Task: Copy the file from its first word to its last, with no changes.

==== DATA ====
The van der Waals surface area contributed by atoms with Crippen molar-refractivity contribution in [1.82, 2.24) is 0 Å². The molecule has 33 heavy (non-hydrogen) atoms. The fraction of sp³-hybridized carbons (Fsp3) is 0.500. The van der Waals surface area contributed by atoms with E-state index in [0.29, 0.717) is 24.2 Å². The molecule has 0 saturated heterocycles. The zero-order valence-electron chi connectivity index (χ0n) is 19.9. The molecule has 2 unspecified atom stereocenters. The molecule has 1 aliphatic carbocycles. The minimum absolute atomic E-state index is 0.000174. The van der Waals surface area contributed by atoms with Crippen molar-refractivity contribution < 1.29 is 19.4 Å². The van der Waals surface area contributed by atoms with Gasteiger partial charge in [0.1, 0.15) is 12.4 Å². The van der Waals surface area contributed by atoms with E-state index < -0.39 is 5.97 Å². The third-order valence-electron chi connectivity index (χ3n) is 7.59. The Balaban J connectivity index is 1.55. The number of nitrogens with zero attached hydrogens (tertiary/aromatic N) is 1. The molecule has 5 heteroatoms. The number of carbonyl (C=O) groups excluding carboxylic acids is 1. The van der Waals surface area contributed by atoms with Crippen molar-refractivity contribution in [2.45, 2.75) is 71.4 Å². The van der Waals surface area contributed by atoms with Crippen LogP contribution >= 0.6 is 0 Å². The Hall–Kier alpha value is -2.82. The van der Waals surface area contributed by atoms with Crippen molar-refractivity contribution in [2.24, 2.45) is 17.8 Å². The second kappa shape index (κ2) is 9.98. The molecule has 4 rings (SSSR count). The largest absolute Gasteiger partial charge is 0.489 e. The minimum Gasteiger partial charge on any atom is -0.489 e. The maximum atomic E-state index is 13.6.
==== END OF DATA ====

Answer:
The van der Waals surface area contributed by atoms with Crippen molar-refractivity contribution in [1.82, 2.24) is 0 Å². The molecule has 33 heavy (non-hydrogen) atoms. The fraction of sp³-hybridized carbons (Fsp3) is 0.500. The van der Waals surface area contributed by atoms with E-state index in [0.29, 0.717) is 24.2 Å². The molecule has 0 saturated heterocycles. The zero-order valence-electron chi connectivity index (χ0n) is 19.9. The molecule has 2 unspecified atom stereocenters. The molecule has 1 aliphatic carbocycles. The minimum absolute atomic E-state index is 0.000174. The van der Waals surface area contributed by atoms with Crippen molar-refractivity contribution < 1.29 is 19.4 Å². The van der Waals surface area contributed by atoms with Gasteiger partial charge in [0.1, 0.15) is 12.4 Å². The van der Waals surface area contributed by atoms with E-state index < -0.39 is 5.97 Å². The third-order valence-electron chi connectivity index (χ3n) is 7.59. The Balaban J connectivity index is 1.55. The number of nitrogens with zero attached hydrogens (tertiary/aromatic N) is 1. The molecule has 5 heteroatoms. The number of carbonyl (C=O) groups excluding carboxylic acids is 1. The van der Waals surface area contributed by atoms with Crippen molar-refractivity contribution in [2.45, 2.75) is 71.4 Å². The van der Waals surface area contributed by atoms with Crippen LogP contribution >= 0.6 is 0 Å². The Hall–Kier alpha value is -2.82. The van der Waals surface area contributed by atoms with Crippen molar-refractivity contribution in [2.24, 2.45) is 17.8 Å². The second kappa shape index (κ2) is 9.98. The molecule has 4 rings (SSSR count). The largest absolute Gasteiger partial charge is 0.489 e. The minimum Gasteiger partial charge on any atom is -0.489 e. The maximum atomic E-state index is 13.6.